So the meeting at Highlander was about coming to an understanding about the political situation we are in because not everyone shares the same political analysis — especially about technology. And that's OK, but we can't come to an understanding without talking about it. 

What do you think is the biggest threat to the progressive technology movement?

The privatization of technology is definitely a big threat because corporations do not care about the wellness of the community. Their bottom line is money, so they are going to change things the way they see fit and tell us what to do.

Also, the monopolization of the internet is a big threat. In some cities, that's going to seriously debilitate our movement's ability to speak, tell our stories, and communicate quickly. Yes, face-to-face and on-the-ground organizing is so important, but we also use technology to get things out quickly, so privatization that gives corporations the right to do whatever they want to do is a serious threat to the movement. 

In addition to issues related to access, a big threat to the progressive technology movement — and communities in general — is the fact that technology is being used to create algorithms for racial profiling and for identifying communities that are perceived to have the highest rates of crime. 

These algorithms will always target Black and Brown communities because they are designed by people who are influenced by racial bias. 

It's frightening to me that social media tools are using facial recognition to identify people in photos and communities participate in it because it's "fun." This data is feeding a racially biased system. Without oversight and input over the ethical design and use of these types of tools by people of color communities, these technologies will be used to decimate communities — as we are already seeing. 

Often when we think of movement work, we think of defensive work and fighting back against attacks. How do you think communities can use technology to self-determine?

Technology can be used to self-determine as long as we can control it. If it continues to belong to the privileged and powerful, we will always be struggling with it.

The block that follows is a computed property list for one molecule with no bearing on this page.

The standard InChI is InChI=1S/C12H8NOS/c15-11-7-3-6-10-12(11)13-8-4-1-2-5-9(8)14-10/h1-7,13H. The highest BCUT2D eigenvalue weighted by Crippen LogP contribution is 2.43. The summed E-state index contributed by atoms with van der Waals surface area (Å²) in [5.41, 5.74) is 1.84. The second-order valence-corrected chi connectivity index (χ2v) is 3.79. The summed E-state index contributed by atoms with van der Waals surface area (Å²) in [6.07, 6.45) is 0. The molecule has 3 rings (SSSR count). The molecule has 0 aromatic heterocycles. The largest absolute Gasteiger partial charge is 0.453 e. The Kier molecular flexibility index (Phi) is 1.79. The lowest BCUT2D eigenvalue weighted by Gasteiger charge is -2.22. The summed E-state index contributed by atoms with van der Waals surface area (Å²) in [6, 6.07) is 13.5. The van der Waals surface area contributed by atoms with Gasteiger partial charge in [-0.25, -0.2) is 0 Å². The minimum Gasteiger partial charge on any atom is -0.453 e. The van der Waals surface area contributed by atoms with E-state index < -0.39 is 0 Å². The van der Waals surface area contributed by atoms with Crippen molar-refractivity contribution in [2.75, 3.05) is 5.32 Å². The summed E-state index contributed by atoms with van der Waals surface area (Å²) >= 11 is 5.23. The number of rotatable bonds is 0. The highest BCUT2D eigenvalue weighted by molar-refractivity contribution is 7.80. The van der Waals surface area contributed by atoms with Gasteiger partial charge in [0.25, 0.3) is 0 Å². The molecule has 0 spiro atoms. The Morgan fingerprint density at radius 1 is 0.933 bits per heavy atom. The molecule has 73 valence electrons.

I'm really excited about what I’m seeing in communities in Detroit and Tennessee that are trying to build their own broadbands. That's power! That's how you can take technology and own it without somebody else mandating how you can access something — because it is about access. 

That's why at PTP, we believe in open-source technologies, which are community-driven and community-built technologies, which do not always get funded. Corporations don't understand that it's not about making money.

As a woman of color, how do you think you have been able to use your position to break barriers for other women of color in the tech industry?

For me, I think that sticking around for the long haul is the best thing you do for other women of color and people of color. If I had decided to give up, and if my sisters had decided to give up in the '80s, I think we would be even further behind.

We are still not considered equal, it's clear. But I think all we can do is speak out and call people out for discrimination.

And I love seeing so many more women of color coming into movement technology and doing some amazing work. It makes the next generation stronger because there's more of us sticking through. And it's not about sucking it up — it's about realizing that we deserve to be here. 

Rebekah is a researcher and writer at Facing South/Institute for Southern Studies focusing on racial justice, democracy and Southern history. As a student activist she organized around issues including voting rights, the Fight for $15 and Medicaid expansion. She holds bachelor's degrees in English and history from N.C. Central University in Durham, North Carolina. @bekah_soul